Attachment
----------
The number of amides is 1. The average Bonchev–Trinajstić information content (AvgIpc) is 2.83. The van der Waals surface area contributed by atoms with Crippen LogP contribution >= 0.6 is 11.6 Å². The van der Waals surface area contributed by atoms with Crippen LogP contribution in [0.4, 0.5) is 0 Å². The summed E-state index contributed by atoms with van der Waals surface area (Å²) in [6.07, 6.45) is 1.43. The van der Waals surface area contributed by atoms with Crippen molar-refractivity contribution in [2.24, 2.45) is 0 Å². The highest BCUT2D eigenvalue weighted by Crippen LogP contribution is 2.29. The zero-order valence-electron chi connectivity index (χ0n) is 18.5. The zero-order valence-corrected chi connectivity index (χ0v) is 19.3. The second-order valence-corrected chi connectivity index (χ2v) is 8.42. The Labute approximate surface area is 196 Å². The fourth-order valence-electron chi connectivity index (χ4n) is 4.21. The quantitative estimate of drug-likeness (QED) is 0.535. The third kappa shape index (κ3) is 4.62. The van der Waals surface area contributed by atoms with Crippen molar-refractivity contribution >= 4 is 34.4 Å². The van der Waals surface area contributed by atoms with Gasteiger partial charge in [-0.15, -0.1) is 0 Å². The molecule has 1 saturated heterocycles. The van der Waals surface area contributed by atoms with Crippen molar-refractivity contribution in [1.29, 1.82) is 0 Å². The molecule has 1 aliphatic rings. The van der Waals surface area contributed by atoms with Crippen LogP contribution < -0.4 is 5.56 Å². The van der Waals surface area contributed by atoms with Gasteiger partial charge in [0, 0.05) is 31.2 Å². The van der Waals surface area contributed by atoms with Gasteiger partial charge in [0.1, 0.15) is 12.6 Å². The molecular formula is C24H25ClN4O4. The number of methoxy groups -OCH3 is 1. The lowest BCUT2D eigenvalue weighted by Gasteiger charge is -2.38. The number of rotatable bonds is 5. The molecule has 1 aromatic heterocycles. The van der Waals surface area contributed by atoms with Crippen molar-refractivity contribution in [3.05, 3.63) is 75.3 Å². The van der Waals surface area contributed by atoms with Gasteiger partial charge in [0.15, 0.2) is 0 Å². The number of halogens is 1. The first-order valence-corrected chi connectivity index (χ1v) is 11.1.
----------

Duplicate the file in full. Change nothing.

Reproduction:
The number of amides is 1. The average Bonchev–Trinajstić information content (AvgIpc) is 2.83. The van der Waals surface area contributed by atoms with Crippen LogP contribution >= 0.6 is 11.6 Å². The van der Waals surface area contributed by atoms with Crippen LogP contribution in [0.4, 0.5) is 0 Å². The summed E-state index contributed by atoms with van der Waals surface area (Å²) in [6.07, 6.45) is 1.43. The van der Waals surface area contributed by atoms with Crippen molar-refractivity contribution in [2.24, 2.45) is 0 Å². The highest BCUT2D eigenvalue weighted by Crippen LogP contribution is 2.29. The zero-order valence-electron chi connectivity index (χ0n) is 18.5. The zero-order valence-corrected chi connectivity index (χ0v) is 19.3. The second-order valence-corrected chi connectivity index (χ2v) is 8.42. The Labute approximate surface area is 196 Å². The fourth-order valence-electron chi connectivity index (χ4n) is 4.21. The quantitative estimate of drug-likeness (QED) is 0.535. The third kappa shape index (κ3) is 4.62. The van der Waals surface area contributed by atoms with Crippen molar-refractivity contribution >= 4 is 34.4 Å². The van der Waals surface area contributed by atoms with Gasteiger partial charge in [-0.15, -0.1) is 0 Å². The molecule has 1 saturated heterocycles. The van der Waals surface area contributed by atoms with Crippen molar-refractivity contribution in [1.29, 1.82) is 0 Å². The molecule has 1 aliphatic rings. The van der Waals surface area contributed by atoms with Crippen LogP contribution < -0.4 is 5.56 Å². The van der Waals surface area contributed by atoms with Gasteiger partial charge in [0, 0.05) is 31.2 Å². The van der Waals surface area contributed by atoms with Gasteiger partial charge in [0.1, 0.15) is 12.6 Å². The molecular formula is C24H25ClN4O4. The number of methoxy groups -OCH3 is 1. The lowest BCUT2D eigenvalue weighted by Gasteiger charge is -2.38. The number of rotatable bonds is 5. The molecule has 1 aromatic heterocycles. The van der Waals surface area contributed by atoms with Crippen molar-refractivity contribution in [3.05, 3.63) is 75.3 Å². The van der Waals surface area contributed by atoms with Gasteiger partial charge in [0.15, 0.2) is 0 Å². The number of halogens is 1. The first-order valence-corrected chi connectivity index (χ1v) is 11.1.